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12 horse barn vet visit etiquette and safety no-no's

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A dozen don’ts for horse boarders when the veterinarian comes to call

Equestrian boarding facilities can be busy social centers, as well as horseback riding venues, and that’s not half bad. But what happens when the equine veterinarian is on-site, working on a fellow boarder’s horse?

Certainly, friends and horse-loving colleagues may be genuinely interested in the equine’s well-being and may sincerely wish to support the concerned horse owner. Still, certain basic caution and conduct guidelines might help smooth the entire vet session considerably, minimizing stress and discomfort for horse, owner, and veterinary professional. Such principles of politeness might make both routine and emergency veterinary sessions calmer and safer for everyone.

Sometimes, well-meaning individuals can simply muck up the process.

Take a look at these 12 horse barn vet visit etiquette and safety no-no's.

Anyone who has spent considerable time in the horse world has likely encountered all of these potentially dangerous and generally intrusive scenarios. Frequently, folks allow these situations to go on without ill intentions, simply through unawareness that these may make life more difficult for the veterinarian and his or her client.

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Many of these unfortunate scenarios also occur during equine chiropractic, farrier, massage, and other professional procedures. It need not be so.

1. Loose pets

Imagine what could happen if an unleashed dog raced suddenly down the barn aisle and under a cross-tied horse, while a vet crouched underneath the equine, setting up x-ray equipment. It’s always a good idea to tuck pets away while the vet is working.

2. Kids underfoot

How many barn horror stories start with little ones, scampering underneath horses? Add a veterinary professional, working on an anxious equine, and the perilous possibilities may multiply. Polite and safety-conscious parents are extra vigilant during vet calls.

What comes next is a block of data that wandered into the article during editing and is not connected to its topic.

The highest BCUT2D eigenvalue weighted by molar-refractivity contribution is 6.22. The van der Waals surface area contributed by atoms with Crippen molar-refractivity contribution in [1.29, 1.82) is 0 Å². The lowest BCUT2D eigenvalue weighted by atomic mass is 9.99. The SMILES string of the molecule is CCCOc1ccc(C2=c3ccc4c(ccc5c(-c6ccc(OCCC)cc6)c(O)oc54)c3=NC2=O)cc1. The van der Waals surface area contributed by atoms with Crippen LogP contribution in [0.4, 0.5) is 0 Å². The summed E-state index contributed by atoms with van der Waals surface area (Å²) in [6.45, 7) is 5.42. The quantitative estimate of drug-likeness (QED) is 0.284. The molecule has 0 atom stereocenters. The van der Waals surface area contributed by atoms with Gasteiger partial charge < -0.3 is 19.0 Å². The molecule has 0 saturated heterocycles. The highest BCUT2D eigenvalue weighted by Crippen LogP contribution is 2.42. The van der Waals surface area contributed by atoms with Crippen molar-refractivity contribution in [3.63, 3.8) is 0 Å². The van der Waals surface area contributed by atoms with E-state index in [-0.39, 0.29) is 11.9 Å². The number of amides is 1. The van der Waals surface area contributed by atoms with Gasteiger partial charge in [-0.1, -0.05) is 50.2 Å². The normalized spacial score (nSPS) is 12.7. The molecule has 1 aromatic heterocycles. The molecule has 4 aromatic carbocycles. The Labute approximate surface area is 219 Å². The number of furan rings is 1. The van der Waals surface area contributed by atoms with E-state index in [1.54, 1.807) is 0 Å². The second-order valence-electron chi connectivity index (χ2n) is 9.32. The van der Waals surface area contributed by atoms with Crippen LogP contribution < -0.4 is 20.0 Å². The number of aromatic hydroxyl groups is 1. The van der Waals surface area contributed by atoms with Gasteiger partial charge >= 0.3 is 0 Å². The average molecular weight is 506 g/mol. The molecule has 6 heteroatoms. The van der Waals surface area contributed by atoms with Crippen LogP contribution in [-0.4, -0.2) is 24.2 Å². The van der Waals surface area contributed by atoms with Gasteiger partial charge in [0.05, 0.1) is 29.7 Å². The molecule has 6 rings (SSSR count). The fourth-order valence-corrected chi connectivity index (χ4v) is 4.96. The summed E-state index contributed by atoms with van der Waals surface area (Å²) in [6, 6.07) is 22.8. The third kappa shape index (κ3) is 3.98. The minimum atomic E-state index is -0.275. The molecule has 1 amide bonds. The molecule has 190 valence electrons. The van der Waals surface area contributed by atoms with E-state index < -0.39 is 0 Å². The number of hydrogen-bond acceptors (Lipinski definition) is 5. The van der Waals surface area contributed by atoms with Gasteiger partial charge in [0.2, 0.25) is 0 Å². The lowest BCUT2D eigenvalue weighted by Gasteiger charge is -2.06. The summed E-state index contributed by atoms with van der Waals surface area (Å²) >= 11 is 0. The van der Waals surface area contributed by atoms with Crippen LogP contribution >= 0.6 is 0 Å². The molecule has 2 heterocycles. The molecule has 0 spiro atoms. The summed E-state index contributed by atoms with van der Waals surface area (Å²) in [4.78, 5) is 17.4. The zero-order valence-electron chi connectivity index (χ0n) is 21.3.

3. Commotion and noise

Horses are fright-and-flight animals. They may be easily startled, especially by sudden noises or sights. During a veterinary examination or treatment, the professional and the horse owner likely need to communicate clearly and quietly, while keeping the animal as calm as possible. It surely helps, if the rest of the barn crowd gives them the opportunity to do so.

Loud music, leaf blowers, and animated conversations are best kept away from the spot where the vet action occurs. This concern is heightened when a horse is extra anxious, or if the vet is sedating the animal for a procedure.

4. Constant pass-throughs

In some cases, equine veterinary procedures may be performed in horses’ own stalls, grooming stations, or wash bays. Often, however, these patients may be cross-tied or held in the main aisle. Ideally, fellow boarders will make every effort to minimize walk-bys, particularly once the vet-work is underway.

When a horse is trotted in-hand, either in the riding arena or barn aisle, it’s best to cede the space as much as possible. This process generally only takes a few moments, and a startled or spooking horse pretty much defeats the purpose.

5. Crowding the vet

Caring and curiosity frequently peak when an equine vet is on the premises. Barn staff and fellow boarders tend to congregate and watch. Often, however, this adds to owner stress and may even distract the veterinarian. What’s more, the equine patient may have trouble settling, if humans bunch all around him or her.

Providing personal space is polite.

6. Nosy questions

If a horse owner chooses to confide in barn buddies, that surely is his or her prerogative. But it’s impolite to ask about tests, diagnosis, or treatment. Wishing one well is one thing, but asking probing questions is another altogether.